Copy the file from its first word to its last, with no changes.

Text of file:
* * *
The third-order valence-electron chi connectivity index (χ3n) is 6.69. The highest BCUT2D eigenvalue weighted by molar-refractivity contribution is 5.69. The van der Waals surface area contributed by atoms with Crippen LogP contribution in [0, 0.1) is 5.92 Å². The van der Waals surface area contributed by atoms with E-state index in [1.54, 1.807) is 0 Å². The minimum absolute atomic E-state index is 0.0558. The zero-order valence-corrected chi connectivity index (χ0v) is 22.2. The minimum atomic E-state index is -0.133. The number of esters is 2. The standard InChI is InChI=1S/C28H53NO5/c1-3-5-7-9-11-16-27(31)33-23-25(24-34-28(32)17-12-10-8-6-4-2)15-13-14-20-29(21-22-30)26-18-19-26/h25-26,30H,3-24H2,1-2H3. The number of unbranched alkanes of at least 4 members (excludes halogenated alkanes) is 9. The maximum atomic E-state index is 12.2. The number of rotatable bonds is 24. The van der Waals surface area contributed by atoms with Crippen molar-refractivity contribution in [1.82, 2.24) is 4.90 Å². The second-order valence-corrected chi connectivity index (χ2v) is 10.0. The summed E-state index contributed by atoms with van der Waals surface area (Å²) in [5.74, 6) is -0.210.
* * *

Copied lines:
The third-order valence-electron chi connectivity index (χ3n) is 6.69. The highest BCUT2D eigenvalue weighted by molar-refractivity contribution is 5.69. The van der Waals surface area contributed by atoms with Crippen LogP contribution in [0, 0.1) is 5.92 Å². The van der Waals surface area contributed by atoms with E-state index in [1.54, 1.807) is 0 Å². The minimum absolute atomic E-state index is 0.0558. The zero-order valence-corrected chi connectivity index (χ0v) is 22.2. The minimum atomic E-state index is -0.133. The number of esters is 2. The standard InChI is InChI=1S/C28H53NO5/c1-3-5-7-9-11-16-27(31)33-23-25(24-34-28(32)17-12-10-8-6-4-2)15-13-14-20-29(21-22-30)26-18-19-26/h25-26,30H,3-24H2,1-2H3. The number of unbranched alkanes of at least 4 members (excludes halogenated alkanes) is 9. The maximum atomic E-state index is 12.2. The number of rotatable bonds is 24. The van der Waals surface area contributed by atoms with Crippen molar-refractivity contribution in [1.82, 2.24) is 4.90 Å². The second-order valence-corrected chi connectivity index (χ2v) is 10.0. The summed E-state index contributed by atoms with van der Waals surface area (Å²) in [5.74, 6) is -0.210.